Nebula Award–winning author Elizabeth Moon makes a triumphant return to science fiction with a thrilling series featuring Kylara Vatta, the daring hero of her acclaimed Vatta’s War sequence.
After nearly a decade away, Nebula Award–winning author Elizabeth Moon makes a triumphant return to science fiction with this installment in a thrilling new series featuring the daring hero of her acclaimed Vatta’s War sequence.
Summoned to the home planet of her family’s business empire, space-fleet commander Kylara Vatta is told to expect a hero’s welcome. But instead she is thrown into danger unlike any other she has faced and finds herself isolated, unable to communicate with the outside world, commanding a motley group of unfamiliar troops, and struggling day by day to survive in a deadly environment with sabotaged gear. Only her undeniable talent for command can give her ragtag band a fighting chance.
Yet even as Ky leads her team from one crisis to another, her family and friends refuse to give up hope, endeavoring to mount a rescue from halfway around the planet—a task that is complicated as Ky and her supporters find secrets others will kill to protect: a conspiracy infecting both government and military that threatens not only her own group’s survival but her entire home planet.
“How did you know—?”
“I didn’t,” Ky said. “But I knew we had to move. If we had to pile rocks with our bare hands up here to make a shelter, we had to move—there was no more food—”
“I know. I know, but—you must be a very lucky person.”
Cold Welcome was illogical on just about every front. I wondered what could possibly justify starting a new series in a world she finished nine years prior. Turns out not a whole lot.
The whole book was Kylara Vatta getting lost. On a planet. And no one could get to her. For 200 something days. On a planet. When they have spaceships. Because of weather. On a planet. When they fight battles in space. With no communications. On a planet. When they can send a message across interplanetary distances. On a planet. With weather, during winter, in a polar region. Which no one there has any training for.
None of this made a lick of sense. I cannot fathom why weather would stop people from rescuing someone on a planet, weather or no weather, when they have spaceship technology. The amount of setup Elizabeth Moon had to make to justify this entire plot was unreal. And it just didn’t work, because I couldn’t suspend my disbelief enough to make myself believe it would work.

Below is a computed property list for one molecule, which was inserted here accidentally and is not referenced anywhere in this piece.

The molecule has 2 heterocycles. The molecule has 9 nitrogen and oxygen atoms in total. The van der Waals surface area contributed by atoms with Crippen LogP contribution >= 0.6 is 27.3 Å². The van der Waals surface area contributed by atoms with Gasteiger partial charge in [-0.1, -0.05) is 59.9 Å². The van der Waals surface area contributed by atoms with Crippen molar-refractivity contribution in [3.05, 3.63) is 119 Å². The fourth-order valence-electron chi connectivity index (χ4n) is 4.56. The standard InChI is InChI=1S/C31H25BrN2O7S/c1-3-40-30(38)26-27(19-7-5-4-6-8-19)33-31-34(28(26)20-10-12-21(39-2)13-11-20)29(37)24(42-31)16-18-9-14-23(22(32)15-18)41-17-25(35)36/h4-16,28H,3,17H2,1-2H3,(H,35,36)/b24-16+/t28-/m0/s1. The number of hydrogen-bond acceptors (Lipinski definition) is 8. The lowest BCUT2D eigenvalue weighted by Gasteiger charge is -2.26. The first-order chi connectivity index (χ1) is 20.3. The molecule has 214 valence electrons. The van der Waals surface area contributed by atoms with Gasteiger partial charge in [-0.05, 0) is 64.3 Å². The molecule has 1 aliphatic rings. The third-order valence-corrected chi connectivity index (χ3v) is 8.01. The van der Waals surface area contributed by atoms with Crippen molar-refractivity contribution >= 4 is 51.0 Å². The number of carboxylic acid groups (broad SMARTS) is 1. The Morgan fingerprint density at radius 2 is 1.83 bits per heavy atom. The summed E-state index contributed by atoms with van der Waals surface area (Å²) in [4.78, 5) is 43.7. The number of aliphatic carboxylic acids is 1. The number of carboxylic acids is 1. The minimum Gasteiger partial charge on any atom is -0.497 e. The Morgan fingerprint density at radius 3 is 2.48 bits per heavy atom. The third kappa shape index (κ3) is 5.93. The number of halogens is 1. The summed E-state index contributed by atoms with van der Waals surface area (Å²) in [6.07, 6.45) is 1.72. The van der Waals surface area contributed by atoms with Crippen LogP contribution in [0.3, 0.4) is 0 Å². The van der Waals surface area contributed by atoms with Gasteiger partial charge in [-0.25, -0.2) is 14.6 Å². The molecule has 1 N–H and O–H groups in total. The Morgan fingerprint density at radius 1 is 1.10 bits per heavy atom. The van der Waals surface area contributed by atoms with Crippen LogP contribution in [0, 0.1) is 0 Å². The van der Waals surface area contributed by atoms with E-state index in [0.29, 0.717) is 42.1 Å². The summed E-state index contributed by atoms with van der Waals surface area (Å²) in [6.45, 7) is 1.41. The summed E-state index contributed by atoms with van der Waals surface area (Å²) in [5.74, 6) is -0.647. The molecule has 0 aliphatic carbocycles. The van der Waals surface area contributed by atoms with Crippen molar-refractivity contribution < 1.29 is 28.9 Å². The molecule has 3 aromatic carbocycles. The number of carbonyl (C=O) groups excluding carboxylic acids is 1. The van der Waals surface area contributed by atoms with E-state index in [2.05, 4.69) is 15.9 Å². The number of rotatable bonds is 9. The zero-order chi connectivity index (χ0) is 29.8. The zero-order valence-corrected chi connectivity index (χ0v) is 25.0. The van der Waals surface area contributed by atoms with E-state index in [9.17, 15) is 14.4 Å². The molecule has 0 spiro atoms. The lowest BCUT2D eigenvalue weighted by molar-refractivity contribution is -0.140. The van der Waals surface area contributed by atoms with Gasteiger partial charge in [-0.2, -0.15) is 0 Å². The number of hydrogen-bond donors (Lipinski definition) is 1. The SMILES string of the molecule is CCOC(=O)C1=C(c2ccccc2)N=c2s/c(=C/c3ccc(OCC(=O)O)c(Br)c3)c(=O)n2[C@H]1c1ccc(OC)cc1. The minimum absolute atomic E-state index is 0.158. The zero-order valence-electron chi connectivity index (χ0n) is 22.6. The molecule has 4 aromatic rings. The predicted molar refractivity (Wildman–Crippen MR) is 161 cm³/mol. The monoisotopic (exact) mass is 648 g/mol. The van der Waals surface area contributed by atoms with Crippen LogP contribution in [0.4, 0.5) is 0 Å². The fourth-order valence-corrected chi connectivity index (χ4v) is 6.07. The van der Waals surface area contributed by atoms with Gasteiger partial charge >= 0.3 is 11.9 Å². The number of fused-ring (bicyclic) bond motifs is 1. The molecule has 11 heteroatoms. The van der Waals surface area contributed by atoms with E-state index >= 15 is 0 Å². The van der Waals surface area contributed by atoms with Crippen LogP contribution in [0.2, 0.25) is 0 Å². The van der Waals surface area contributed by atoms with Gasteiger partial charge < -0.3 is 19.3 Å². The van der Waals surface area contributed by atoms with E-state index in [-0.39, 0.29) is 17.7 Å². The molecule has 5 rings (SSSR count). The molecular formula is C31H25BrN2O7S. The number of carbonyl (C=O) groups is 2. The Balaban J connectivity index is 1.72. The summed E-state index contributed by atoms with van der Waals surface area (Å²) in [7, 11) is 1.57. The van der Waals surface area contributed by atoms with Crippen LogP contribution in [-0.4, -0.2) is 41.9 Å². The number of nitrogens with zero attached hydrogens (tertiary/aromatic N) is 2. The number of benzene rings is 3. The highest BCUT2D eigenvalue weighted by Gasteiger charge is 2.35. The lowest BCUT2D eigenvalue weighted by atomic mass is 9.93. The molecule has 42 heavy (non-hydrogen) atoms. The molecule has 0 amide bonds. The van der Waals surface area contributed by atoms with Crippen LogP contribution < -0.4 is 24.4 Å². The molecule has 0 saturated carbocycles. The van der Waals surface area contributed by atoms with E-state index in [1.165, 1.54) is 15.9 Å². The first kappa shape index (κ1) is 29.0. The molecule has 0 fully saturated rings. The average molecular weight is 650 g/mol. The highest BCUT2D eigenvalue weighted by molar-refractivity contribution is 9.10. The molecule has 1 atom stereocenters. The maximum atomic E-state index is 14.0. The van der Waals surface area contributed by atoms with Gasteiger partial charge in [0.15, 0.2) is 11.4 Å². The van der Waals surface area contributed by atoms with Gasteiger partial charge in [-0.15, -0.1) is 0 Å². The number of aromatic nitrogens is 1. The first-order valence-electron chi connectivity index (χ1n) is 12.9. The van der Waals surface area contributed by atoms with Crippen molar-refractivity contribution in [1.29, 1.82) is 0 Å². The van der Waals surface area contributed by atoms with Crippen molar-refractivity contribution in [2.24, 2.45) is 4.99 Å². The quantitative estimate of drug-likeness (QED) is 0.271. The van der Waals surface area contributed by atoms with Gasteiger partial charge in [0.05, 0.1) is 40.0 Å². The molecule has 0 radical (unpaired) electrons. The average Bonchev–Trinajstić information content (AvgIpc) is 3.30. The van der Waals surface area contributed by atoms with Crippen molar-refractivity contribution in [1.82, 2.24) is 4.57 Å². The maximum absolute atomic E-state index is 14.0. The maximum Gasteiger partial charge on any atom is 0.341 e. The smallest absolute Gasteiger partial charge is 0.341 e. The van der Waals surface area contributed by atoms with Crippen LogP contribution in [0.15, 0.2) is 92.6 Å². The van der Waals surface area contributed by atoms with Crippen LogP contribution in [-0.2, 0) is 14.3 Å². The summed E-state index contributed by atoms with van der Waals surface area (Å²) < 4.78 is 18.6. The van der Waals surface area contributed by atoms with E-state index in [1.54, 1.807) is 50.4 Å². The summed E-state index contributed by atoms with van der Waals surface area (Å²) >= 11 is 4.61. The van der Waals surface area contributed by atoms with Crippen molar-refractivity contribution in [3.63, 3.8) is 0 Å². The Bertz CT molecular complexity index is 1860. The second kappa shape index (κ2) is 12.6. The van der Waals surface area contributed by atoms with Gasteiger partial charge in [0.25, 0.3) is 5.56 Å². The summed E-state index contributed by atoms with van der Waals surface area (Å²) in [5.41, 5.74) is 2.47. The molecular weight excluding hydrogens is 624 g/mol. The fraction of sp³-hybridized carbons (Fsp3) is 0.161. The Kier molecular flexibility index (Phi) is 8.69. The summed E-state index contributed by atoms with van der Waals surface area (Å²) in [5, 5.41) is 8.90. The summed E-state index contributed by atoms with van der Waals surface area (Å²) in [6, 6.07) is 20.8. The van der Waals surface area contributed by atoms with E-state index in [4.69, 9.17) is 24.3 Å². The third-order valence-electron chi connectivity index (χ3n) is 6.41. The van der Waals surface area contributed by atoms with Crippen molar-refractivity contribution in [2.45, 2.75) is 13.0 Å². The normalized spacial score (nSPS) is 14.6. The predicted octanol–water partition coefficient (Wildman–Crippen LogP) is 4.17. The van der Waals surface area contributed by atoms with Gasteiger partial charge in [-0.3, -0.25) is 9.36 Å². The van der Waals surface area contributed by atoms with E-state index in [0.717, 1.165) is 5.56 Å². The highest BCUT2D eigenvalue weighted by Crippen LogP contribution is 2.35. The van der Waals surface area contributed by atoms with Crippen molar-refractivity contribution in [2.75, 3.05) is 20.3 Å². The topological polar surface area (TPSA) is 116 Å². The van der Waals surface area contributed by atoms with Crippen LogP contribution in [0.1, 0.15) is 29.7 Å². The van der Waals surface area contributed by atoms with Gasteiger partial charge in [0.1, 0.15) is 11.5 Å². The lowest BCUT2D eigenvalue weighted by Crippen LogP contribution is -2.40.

And the thing is, Cold Welcome could have taken this series in an entirely different direction than Vatta’s War went, and made it work. In fact, Elizabeth Moon started to do that. Yet this interesting possible new direction only showed up about 75-80% of the way through the book. Which meant most of this book was seriously setup for this ridiculous scenario, survival in adverse conditions, and a lot of hand wringing from the sidelines.
Cold Welcome just tried to repeat the formula that worked in Vatta’s War. Sabotage, enemies that are close to you working against your interest, shadow groups no one knows about working against the interests of Vatta and Slotter Key. Lots of side characters that show up to do not a whole lot except provide a different perspective. Grace Vatta being a badass (okay I liked that part). Everything that can go wrong does go wrong but everyone important comes out the other side mostly intact.
And honestly I could have forgiven everything I’ve said until now. Sure, Cold Welcome was boring and not a lot happen and didn’t make sense. The ending is what I can’t forgive. Elizabeth Moon gave so many hints about what the series could be like in the next book it might as well have been a sledgehammer. But it’s like at the last moment she changed her mind and instead of going the interesting route, she chose the boring route. Where we’re back to Ky Vatta worried about finances, worried about who is out to get her, and worried about where we are going in the future.